These mobilizations paved the way for leading societal institutions and governmental offices to support Perez Molina’s resignation. The Comptroller General’s Office, the national Prosecutor General, various business and trade groups, the National Council of Bishops, and eventually the Congress itself joined the call for the president’s resignation in the wake of the protests. This is a sign of hope that profound change can be possible in Guatemala.

3. What’s next for Guatemala?

The final round of presidential elections were held on October 25. The victor of the race, Jimmy Morales, will take office in January.

Meanwhile, there is growing consensus around the need for greater accountability. A number of leading groups in civil society, government, and the private sector have voiced support for a concrete reform agenda, and the coming months will see a significant push for anti-corruption legislation.

4. What is the CICIG? What is its mandate? 

As WOLA has noted in an in-depth report on the Commission’s work, the CICIG was created in 2007 by an agreement between the United Nations and the Guatemalan government. It seeks to support Guatemalan institutions in investigating, prosecuting, and ultimately dismantling the networks of criminality and corruption deeply embedded in the country’s institutions. To do so, the CICIG was endowed with the ability to investigate a small number of complex cases and to bring criminal charges as a complementary prosecutor in local courts. It also has the power to propose public policies, including legislative, judicial and institutional reforms, and to request disciplinary procedures against any public official that fails to cooperate or obstructs the CICIG’s work. In contrast to other mechanisms of international cooperation for strengthening the rule of law, the CICIG is an independent investigative entity that operates under Guatemalan law and works alongside the Guatemalan justice system. As a result, it works hand-in-hand with the country’s judiciary and security institutions, building their capacities in the process. The Commission is supported exclusively by the voluntary contributions of the international community.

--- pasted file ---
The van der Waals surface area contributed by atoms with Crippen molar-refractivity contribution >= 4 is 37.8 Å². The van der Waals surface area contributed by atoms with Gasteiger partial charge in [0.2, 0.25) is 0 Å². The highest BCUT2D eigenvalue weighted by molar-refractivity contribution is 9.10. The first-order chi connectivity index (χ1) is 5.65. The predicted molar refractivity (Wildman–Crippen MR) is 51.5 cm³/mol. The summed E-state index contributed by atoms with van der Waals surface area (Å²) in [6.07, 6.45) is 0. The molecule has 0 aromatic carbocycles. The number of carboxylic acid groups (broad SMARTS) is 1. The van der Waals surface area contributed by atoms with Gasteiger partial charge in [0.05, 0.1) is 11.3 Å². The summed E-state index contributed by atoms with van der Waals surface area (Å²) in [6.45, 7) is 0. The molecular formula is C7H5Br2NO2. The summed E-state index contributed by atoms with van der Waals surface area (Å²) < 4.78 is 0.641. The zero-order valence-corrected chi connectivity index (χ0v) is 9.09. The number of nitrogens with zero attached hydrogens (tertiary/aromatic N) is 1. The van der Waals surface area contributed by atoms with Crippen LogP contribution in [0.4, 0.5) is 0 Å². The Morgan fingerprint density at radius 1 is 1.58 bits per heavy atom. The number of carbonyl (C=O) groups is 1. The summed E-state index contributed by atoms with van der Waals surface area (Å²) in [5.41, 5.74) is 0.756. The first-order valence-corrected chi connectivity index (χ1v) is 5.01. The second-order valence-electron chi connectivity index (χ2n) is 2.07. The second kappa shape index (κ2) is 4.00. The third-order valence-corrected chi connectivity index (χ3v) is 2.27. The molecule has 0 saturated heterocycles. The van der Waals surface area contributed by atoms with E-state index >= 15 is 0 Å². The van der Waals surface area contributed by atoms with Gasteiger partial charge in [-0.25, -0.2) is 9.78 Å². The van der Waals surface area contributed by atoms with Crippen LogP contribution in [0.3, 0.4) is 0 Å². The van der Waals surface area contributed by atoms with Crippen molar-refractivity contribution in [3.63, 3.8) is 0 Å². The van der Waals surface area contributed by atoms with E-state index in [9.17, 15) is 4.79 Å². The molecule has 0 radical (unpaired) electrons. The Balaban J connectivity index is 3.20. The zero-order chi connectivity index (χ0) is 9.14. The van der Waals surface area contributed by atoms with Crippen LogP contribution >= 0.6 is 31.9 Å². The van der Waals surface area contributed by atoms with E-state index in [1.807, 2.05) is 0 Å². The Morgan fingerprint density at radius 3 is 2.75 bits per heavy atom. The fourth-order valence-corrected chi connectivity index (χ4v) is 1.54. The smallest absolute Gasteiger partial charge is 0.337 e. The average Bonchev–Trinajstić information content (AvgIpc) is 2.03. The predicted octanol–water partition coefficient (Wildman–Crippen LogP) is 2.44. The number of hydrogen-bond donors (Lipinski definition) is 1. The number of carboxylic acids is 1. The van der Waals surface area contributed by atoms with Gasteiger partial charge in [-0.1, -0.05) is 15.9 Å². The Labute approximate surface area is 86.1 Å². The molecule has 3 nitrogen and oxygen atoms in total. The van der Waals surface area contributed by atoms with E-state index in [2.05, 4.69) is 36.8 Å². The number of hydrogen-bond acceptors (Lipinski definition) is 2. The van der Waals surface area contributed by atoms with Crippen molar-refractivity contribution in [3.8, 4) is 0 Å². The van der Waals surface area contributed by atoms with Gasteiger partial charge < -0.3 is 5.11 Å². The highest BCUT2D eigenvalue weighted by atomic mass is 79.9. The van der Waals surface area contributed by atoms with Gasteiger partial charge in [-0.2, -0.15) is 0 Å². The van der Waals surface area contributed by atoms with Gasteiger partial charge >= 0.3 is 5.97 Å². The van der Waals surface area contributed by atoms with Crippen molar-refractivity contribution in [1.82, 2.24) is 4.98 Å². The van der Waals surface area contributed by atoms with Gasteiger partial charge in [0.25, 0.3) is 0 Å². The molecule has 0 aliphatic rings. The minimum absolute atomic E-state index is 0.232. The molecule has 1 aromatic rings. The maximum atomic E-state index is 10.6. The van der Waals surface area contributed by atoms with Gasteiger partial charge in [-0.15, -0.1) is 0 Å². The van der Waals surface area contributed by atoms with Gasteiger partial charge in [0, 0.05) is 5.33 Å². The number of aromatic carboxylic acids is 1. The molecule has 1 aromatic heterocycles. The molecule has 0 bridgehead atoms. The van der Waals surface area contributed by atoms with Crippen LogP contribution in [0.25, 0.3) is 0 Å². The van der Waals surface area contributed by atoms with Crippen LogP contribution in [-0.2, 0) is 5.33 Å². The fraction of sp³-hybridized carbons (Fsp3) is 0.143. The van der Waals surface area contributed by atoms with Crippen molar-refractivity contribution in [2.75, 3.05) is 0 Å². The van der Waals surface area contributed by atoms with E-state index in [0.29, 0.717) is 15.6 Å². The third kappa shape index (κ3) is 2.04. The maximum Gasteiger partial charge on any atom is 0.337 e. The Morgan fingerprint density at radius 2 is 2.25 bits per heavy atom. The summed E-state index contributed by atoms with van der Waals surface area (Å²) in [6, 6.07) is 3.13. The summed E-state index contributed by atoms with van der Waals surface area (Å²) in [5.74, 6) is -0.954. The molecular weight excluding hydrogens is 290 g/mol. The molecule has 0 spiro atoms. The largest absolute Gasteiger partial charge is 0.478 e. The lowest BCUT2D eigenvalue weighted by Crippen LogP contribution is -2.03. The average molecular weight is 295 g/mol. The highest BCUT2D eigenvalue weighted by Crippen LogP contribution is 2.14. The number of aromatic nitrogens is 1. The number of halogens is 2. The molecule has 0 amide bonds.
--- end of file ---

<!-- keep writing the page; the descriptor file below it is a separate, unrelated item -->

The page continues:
5. In addition to the current investigations, what other accomplishments has the CICIG achieved in the fight against corruption and impunity?

The Commission has helped launch over 200 investigations involving more than 30 criminal structures and hundreds of government officials in its eight years of existence. Among its achievements are the convictions of a former president, several ministers and other high-level government officials, and the removal of public officials who had been colluding with criminal and corrupt organizations. The CICIG has also strengthened the investigative capacity of the Public Prosecutor’s Office by helping to establish a special investigations unit, a criminal analysis unit, and a witness protection program. It has also proposed a series of legal reforms and equipped the country with modern crime-fighting techniques, including the use of supervised wiretapping capabilities and the creation of special courts to try complex cases.

6. Has the model of the CICIG been replicated anywhere else in the world?

The CICIG is a mechanism of international cooperation without precedent anywhere in the world. Beyond Guatemala’s borders, the CICIG offers a model mechanism of international support to strengthen the rule of law in countries fraught with high levels of criminal violence, as well as weak and often corrupt security and judicial institutions. In Honduras, revelations of massive corruption scandals have driven thousands of Hondurans to the streets to peacefully demand an end to corruption and the creation of a CICIG-like body. In El Salvador, past administrations have floated the idea of establishing a similar mechanism.

Additional resources:


Kristel Muciño
WOLA Director of Communications
[email protected]
(202) 797-2171